Aid convoys have departed for besieged Syrian towns where thousands are trapped and people are reported to have died of starvation.
Trucks headed for Madaya, near the Lebanese border, and two villages in the northwest of the country on Monday, the Red Cross said, as part of an agreement between rival sides.
The vehicles were to simultaneously enter rebel-held Madaya, which has been blockaded for months by pro-government forces and where aid agencies have warned of widespread starvation, and Foua and Kefraya in Idlib province, which are encircled by rebel groups, including the al-Nusra Front.
| Aid delivery expected to Syria's Madaya
The blockade of Madaya has become a focal issue for Syrian opposition leaders who told a United Nations envoy last week that they would not take part in talks with the government until it and other sieges are lifted.
A Reuters witness said dozens more Red Cross-marked trucks were also preparing to depart from Damascus for Madaya. Vehicles heading for Foua and Kefraya, nearly 300km away, had departed earlier.
The UN said on Thursday that the Syrian government had agreed to allow access to Madaya, where the world body says there have been credible reports of people dying of starvation.
The ongoing Syrian conflict started as a largely unarmed uprising against President Bashar al-Assad in March 2011, but morphed into a full-blown civil war that has killed more than 250,000 people and turned more than 4.3 million others into refugees, according to statistics by the UN.
Blockades have been a common feature of the nearly five-year-old conflict.
An estimated 400,000 people are living under siege in 15 areas across Syria, according to the UN.
READ MORE: Syria starvation - Is there any hope left?
The UN reported in December that the Syrian government and allied militias had also placed under siege more than 181,000 people in the Damascus outskirts, including Daraya and Ghouta, as well as in Zabadani, near the Lebanon border.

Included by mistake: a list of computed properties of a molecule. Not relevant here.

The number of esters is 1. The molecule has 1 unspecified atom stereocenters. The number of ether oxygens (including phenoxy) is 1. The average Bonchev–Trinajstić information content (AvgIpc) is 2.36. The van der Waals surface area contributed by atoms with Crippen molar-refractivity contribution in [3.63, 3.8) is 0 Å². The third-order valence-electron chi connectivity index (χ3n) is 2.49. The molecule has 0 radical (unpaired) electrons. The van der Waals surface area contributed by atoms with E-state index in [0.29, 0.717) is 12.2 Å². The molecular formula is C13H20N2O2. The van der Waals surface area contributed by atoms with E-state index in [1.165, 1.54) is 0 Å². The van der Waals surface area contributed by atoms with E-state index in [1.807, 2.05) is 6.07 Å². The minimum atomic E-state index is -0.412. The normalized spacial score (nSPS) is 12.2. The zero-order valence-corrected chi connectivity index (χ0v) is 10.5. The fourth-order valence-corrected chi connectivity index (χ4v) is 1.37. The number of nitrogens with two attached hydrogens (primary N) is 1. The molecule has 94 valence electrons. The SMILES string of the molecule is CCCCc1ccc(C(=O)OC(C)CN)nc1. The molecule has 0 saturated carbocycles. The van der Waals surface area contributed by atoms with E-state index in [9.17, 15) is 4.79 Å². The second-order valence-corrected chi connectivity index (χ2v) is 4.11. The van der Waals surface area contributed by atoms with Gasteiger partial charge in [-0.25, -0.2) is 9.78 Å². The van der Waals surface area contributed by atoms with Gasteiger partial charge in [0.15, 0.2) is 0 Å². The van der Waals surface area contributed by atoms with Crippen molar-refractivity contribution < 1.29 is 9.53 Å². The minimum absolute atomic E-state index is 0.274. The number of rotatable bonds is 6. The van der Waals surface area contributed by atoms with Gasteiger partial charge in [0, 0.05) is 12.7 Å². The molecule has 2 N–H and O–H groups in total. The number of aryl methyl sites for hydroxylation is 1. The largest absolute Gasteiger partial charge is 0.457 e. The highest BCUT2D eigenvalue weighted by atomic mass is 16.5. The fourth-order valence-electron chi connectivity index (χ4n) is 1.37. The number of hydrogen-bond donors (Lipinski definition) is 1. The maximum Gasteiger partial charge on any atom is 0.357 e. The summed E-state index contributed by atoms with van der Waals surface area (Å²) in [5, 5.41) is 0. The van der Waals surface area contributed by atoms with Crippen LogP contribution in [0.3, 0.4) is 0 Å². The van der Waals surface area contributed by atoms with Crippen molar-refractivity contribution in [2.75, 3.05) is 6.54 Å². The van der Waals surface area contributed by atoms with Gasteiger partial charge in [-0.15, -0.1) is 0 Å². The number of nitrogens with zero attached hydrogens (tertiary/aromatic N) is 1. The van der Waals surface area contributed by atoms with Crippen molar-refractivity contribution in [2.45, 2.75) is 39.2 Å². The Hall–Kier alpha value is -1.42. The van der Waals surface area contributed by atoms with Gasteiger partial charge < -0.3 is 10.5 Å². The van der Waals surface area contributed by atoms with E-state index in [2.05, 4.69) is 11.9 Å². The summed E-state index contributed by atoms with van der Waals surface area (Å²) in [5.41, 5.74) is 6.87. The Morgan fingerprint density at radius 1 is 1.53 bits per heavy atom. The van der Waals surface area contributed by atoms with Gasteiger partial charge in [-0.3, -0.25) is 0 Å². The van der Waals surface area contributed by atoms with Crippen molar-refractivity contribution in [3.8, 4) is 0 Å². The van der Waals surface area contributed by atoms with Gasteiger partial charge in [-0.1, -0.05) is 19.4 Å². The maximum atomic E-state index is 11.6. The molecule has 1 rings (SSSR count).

Separately, the Islamic State of Iraq and the Levant (ISIL) group has imposed a siege on more than 200,000 in Deir Az Zor in Syria's east.
Sharif Nashashibi, a London-based analyst of Arab political affairs, says that government-imposed sieges "don't just wear down the fighters, it also causes them to see the population around them suffering and raises the concern that the population could turn against them".
Speaking to Al Jazeera, Nashashibi added: "Besieging Syrian civilians is wrong, whoever the perpetrator. One cannot be selective in one's outrage over the suffering of Syrian civilians and plausibly claim to have a moral compass."
The areas included in the latest agreement were all part of a local ceasefire deal agreed in September, but implementation has been halting.
The last aid delivery to Madaya, which took place in October, was synchronised with a similar delivery to the two villages.
|Convoys heading for besieged Syrian towns hope to stave off starvation.
Juliette Touma, a spokeswoman for the UN children's agency UNICEF, says that the lack of access has made it impossible to assess the humanitarian needs of the communities in question.
"These are areas that have been under siege by parties to the conflict," she told Al Jazeera.
"We can't point a finger to one party and not another because more than one party to the conflict is involved in besieging various communities."
Additional reporting by Patrick Strickland: @P_Strickland_
Source: Al Jazeera and agencies